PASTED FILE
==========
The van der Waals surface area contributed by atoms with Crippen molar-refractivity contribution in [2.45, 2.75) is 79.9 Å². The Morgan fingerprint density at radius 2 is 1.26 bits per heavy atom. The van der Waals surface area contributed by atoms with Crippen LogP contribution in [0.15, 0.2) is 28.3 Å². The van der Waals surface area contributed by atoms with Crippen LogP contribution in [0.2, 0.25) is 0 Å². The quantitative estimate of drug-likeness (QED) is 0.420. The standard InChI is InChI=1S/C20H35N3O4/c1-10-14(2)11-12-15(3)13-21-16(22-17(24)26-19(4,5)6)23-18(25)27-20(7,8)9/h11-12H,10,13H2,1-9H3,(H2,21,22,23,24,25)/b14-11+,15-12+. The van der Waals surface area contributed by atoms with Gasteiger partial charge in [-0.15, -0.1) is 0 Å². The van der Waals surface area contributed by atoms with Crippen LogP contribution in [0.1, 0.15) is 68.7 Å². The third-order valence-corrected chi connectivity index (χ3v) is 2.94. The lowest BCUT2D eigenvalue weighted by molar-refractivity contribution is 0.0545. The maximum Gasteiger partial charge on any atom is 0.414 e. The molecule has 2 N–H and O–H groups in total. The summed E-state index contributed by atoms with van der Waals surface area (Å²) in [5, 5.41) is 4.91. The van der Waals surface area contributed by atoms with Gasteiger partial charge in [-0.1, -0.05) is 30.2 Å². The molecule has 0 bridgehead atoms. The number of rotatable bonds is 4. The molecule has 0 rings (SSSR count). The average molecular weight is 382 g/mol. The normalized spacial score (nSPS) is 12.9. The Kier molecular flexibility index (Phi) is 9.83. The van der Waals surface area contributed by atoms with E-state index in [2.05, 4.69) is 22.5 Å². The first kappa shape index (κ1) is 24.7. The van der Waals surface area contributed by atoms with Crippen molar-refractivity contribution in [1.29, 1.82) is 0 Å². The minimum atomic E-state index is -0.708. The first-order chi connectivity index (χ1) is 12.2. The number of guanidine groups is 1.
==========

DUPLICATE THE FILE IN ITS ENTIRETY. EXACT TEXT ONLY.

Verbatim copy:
The van der Waals surface area contributed by atoms with Crippen molar-refractivity contribution in [2.45, 2.75) is 79.9 Å². The Morgan fingerprint density at radius 2 is 1.26 bits per heavy atom. The van der Waals surface area contributed by atoms with Crippen LogP contribution in [0.15, 0.2) is 28.3 Å². The van der Waals surface area contributed by atoms with Crippen LogP contribution in [0.2, 0.25) is 0 Å². The quantitative estimate of drug-likeness (QED) is 0.420. The standard InChI is InChI=1S/C20H35N3O4/c1-10-14(2)11-12-15(3)13-21-16(22-17(24)26-19(4,5)6)23-18(25)27-20(7,8)9/h11-12H,10,13H2,1-9H3,(H2,21,22,23,24,25)/b14-11+,15-12+. The van der Waals surface area contributed by atoms with Gasteiger partial charge in [-0.15, -0.1) is 0 Å². The van der Waals surface area contributed by atoms with Crippen LogP contribution in [0.1, 0.15) is 68.7 Å². The third-order valence-corrected chi connectivity index (χ3v) is 2.94. The lowest BCUT2D eigenvalue weighted by molar-refractivity contribution is 0.0545. The maximum Gasteiger partial charge on any atom is 0.414 e. The molecule has 2 N–H and O–H groups in total. The summed E-state index contributed by atoms with van der Waals surface area (Å²) in [5, 5.41) is 4.91. The van der Waals surface area contributed by atoms with Gasteiger partial charge in [-0.1, -0.05) is 30.2 Å². The molecule has 0 bridgehead atoms. The number of rotatable bonds is 4. The molecule has 0 rings (SSSR count). The average molecular weight is 382 g/mol. The normalized spacial score (nSPS) is 12.9. The Kier molecular flexibility index (Phi) is 9.83. The van der Waals surface area contributed by atoms with E-state index in [2.05, 4.69) is 22.5 Å². The first kappa shape index (κ1) is 24.7. The van der Waals surface area contributed by atoms with Crippen molar-refractivity contribution in [1.29, 1.82) is 0 Å². The minimum atomic E-state index is -0.708. The first-order chi connectivity index (χ1) is 12.2. The number of guanidine groups is 1.